Jools Hudson for Gardasoft Vision explains to MVPro why connectivity in machine vision is so important and how the new Open Lens Communication Standard and the GenIcam Harvester project from EMVA are creating new opportunities for machine vision
Gardasoft Marketing Manager, Jools Hudson, explained to me how the company evolved from its early days into a global provider of machine vision control technology. “Gardasoft Vision was originally founded in 1999 to produce lighting controllers that were used for machine vision LED lighting. In the period since then we have expanded our expertise so that we now offer a range of sophisticated control and sequencing technology which is mostly for machine vision, but not exclusively. We have created a versatile range of controllers to precisely trigger, sequence and drive devices such as LEDs and liquid lenses which need an accurate current drive. Our controllers are used extensively in both factory automation and traffic applications, and we also manufacture a range of high-intensity strobe lights that are popular for line scan, web inspection, traffic management and rail asset management.”
Technical excellence underpins the success of Gardasoft. “We make a really significant investment in research and development every year”, commented Jools, “and this gives us the capability to drive the latest technologies and also allow us to develop new products really fast for our customers. It’s common for machine vision applications to throw up challenges that can’t be met using standard components and we’re in a unique position to create specialist, bespoke controllers – quickly. Over the years we’ve designed a lot of custom products for specialist OEMs and System Integrators.
These days there’s growing demand from OEMs and Systems Integrators, and also from machine builders, for small, self-contained vision systems that can be built into small or awkward spaces. These kinds of system often need embedded control of other aspects of the vision system, such as the illumination or the lens, and we’ve met this need by developing highperformance, embedded controllers specifically for applications such as motorised lenses, liquid or focus tunable lenses and lighting.”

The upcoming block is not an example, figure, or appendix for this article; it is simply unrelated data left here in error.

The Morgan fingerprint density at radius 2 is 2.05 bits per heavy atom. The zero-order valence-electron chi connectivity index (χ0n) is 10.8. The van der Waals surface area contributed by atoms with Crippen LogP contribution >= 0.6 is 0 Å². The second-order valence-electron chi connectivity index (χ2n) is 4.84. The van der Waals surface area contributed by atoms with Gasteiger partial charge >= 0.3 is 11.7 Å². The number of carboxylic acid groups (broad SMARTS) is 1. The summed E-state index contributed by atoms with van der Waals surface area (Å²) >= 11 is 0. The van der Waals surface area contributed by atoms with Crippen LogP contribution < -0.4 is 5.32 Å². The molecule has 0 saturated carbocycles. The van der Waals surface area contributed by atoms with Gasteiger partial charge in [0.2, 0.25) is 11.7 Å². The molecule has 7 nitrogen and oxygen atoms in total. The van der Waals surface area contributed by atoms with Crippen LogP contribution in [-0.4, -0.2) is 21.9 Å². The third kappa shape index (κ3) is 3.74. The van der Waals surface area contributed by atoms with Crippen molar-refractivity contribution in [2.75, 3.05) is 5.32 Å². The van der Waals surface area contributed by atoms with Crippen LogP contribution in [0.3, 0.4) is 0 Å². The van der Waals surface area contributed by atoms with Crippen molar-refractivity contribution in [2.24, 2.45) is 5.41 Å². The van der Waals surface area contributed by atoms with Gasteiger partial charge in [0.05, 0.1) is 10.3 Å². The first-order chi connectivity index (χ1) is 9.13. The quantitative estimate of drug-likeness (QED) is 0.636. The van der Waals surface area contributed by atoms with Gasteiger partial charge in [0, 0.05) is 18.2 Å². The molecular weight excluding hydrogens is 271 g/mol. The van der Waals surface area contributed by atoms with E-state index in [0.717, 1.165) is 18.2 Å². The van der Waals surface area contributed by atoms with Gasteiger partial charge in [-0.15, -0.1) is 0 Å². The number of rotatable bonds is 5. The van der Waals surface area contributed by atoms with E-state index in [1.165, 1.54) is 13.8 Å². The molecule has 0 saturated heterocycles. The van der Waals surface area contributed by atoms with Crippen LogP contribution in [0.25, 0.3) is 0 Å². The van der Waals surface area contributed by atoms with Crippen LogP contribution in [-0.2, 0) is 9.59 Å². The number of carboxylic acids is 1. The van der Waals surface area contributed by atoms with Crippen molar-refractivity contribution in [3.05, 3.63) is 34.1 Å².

The need to understand both the available technology and the customer’s application leads us nicely to the subject of standards and connectivity. Jools said, “One undoubted breakthrough for the machine vision industry has been the establishment of the GigE Vision and GenIcam standards. They have brought us enhanced connectivity and the ability to integrate vision with other ethernet components including our ethernet-enabled lighting. These two standards also bring users the reassurance that GigE-compliant components from different manufacturers can be used interchangeably. Gardasoft recognises the growing demand for better connectivity between machine vision components and control systems and a couple of years ago we launched the triniti™ lighting control system which provides really good connectivity all the way from the control system to the LED lighting itself. This intelligent platform networks LED lighting, camera and imaging software to provide an integrated application with a single graphical interface. Using triniti technology a single interface can be used to set up both camera and lighting, adjust the system timing and view the captured images. The final settings can be sent to both camera and controller. When we launched our liquid lens controllers we expanded the system so that Optotune focus-tunable lenses can also be controlled with triniti.”